“You keep looking at him and wondering when it’s not going to happen anymore,” Mets manager Terry Collins said. “I’m not sure anyone has any idea. I think it’s going to be there for a long time.”

Colon snags grounder, starts DP

Colon snags grounder, starts DP

MIN@NYM: Colon snags ground ball, starts pretty DP

Bartolo Colon shows off the quick reflexes, snagging Jorge Polanco’s grounder to start the slick 1-6-3 double play to end the top of the 1st

Actually inefficient early in Friday’s game, Colon threw 54 pitches over his first three innings. But he escaped the first thanks to his whirling, gymnastic double play, which he joked afterward was routine. Colon later escaped a bases-loaded jam in the third inning and picked Max Kepler off base in the fourth, before growing deadly efficient — over his final four innings, he threw 40 pitches, carving up 11 of the last 12 batters he faced.

“It’s the same as all my other starts,” Colon said. “I’m pitching the exact same way.”

Colon nabs Kepler after review

Colon nabs Kepler after review

MIN@NYM: Colon picks off Kepler at first after review

Max Kepler is called safe at first after Bartolo Colon’s pickoff attempt, but after the Mets challenge, the call is overturned in the 4th

It’s Colon’s ability to do that not just start after start, but month after month and year after year, that has elevated his career to its current state. Colon is not just serving as rotation depth for the Mets, but he has also become one of their best starting pitching options. His 232 career wins rank third-most all time by a Latin American-born pitcher, trailing only Dennis Martinez (245) and Juan Marichal (243). And Colon, who has recorded 47 of those victories since turning 40, has shown no signs of slowing.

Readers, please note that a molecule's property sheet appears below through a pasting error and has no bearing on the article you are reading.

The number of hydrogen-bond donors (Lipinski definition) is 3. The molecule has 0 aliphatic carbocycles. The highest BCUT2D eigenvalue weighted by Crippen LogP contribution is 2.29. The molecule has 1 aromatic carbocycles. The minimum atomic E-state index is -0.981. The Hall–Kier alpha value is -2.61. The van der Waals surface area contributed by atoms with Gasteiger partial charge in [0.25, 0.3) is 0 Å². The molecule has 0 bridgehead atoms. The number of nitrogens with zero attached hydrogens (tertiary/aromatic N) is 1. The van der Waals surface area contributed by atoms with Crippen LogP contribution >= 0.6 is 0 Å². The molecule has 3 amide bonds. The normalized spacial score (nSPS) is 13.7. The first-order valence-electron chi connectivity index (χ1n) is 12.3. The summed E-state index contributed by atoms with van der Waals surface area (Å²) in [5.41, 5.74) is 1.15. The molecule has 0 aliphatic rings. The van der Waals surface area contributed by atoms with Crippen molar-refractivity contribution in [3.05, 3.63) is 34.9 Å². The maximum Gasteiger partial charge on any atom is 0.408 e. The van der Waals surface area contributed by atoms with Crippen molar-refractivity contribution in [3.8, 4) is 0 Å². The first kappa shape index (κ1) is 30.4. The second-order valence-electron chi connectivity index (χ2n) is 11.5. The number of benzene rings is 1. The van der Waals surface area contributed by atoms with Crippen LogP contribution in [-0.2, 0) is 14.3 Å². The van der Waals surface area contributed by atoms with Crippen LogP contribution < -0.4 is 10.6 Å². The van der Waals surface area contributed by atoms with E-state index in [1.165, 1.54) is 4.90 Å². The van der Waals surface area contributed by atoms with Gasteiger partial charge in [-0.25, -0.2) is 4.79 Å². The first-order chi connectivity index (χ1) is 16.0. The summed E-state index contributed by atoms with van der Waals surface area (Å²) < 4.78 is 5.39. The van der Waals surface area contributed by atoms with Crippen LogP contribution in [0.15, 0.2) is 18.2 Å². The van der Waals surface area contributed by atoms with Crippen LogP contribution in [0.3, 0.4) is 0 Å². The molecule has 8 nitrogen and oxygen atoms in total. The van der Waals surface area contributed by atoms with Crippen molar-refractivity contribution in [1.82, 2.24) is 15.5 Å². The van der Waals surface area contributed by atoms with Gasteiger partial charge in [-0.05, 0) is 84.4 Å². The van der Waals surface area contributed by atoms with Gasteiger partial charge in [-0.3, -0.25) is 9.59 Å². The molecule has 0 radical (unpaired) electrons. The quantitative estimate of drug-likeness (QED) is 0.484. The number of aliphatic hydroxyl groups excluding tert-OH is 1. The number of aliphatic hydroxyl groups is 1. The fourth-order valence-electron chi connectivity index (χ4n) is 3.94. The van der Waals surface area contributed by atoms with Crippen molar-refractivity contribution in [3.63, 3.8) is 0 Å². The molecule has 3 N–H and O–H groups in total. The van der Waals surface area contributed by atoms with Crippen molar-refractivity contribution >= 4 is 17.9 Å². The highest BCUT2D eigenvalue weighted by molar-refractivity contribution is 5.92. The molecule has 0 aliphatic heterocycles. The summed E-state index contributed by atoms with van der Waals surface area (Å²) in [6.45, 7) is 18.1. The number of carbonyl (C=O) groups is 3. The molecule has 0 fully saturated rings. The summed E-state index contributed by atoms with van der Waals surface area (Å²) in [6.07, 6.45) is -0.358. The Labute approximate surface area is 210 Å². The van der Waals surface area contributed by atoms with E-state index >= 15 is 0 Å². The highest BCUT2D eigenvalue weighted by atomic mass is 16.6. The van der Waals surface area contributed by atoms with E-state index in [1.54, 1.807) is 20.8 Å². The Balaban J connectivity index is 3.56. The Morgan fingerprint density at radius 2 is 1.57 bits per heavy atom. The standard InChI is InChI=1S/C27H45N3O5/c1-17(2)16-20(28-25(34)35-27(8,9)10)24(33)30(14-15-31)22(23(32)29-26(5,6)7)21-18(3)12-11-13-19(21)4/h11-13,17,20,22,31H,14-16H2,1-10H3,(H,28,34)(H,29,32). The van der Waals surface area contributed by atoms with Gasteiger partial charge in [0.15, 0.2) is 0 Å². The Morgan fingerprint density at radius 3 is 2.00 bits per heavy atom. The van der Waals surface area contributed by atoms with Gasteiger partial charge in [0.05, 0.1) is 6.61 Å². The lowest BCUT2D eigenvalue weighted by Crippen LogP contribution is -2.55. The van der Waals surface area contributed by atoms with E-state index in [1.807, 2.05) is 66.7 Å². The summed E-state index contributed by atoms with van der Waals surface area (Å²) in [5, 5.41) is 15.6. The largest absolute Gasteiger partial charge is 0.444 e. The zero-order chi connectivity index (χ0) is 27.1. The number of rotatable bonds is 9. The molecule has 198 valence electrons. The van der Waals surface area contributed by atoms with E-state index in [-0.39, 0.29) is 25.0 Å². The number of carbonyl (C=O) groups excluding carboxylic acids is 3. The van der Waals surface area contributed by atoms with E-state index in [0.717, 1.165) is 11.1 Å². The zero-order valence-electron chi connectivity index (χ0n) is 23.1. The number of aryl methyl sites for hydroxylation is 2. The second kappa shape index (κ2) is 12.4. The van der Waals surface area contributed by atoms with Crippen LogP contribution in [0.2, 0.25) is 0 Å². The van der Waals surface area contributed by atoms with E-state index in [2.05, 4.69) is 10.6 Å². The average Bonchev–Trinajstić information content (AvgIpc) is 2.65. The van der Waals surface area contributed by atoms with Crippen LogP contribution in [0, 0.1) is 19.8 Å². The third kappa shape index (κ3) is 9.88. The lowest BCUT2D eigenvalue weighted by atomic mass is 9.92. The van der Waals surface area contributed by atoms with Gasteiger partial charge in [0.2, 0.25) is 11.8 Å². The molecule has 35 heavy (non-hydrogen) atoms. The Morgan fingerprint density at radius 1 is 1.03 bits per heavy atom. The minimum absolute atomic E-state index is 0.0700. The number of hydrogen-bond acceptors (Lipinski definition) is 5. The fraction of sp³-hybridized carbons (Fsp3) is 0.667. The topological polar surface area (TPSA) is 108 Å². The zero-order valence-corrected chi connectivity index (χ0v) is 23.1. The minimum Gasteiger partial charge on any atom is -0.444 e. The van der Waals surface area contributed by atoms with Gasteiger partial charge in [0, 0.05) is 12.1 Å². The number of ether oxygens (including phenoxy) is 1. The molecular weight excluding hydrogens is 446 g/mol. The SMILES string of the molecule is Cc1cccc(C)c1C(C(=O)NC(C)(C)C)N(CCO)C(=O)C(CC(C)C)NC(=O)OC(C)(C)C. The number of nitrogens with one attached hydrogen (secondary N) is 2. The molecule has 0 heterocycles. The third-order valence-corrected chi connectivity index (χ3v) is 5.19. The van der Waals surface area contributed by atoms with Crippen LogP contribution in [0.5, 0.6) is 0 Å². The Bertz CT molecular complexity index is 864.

It’s a nice story, but more importantly for the Mets, it’s a necessary one. Originally re-signing Colon to be a rotation stopgap until Zack Wheeler returned from Tommy John surgery, the Mets have instead leaned on Colon every fifth game all summer. That his best run of the season has coincided with the absences of Jacob deGrom and Steven Matz may be coincidence, but it’s a coincidence that kept the Mets’ season afloat.

Now, with deGrom due back Sunday and Matz potentially right behind him, the Mets can spread out some responsibility within this pennant chase. Not that Colon plans on doing anything other than what he has been all summer.

“With all that’s happened this year, if we didn’t have him in our rotation,” Collins said, “I’m not sure where we’d be right now.”

Anthony DiComo has covered the Mets for since 2008. Follow him on Twitter @AnthonyDiComo and Facebook, and listen to his podcast. This story was not subject to the approval of Major League Baseball or its clubs.

Source: Mets News / Colon anchoring Mets’ rotation with depth, stability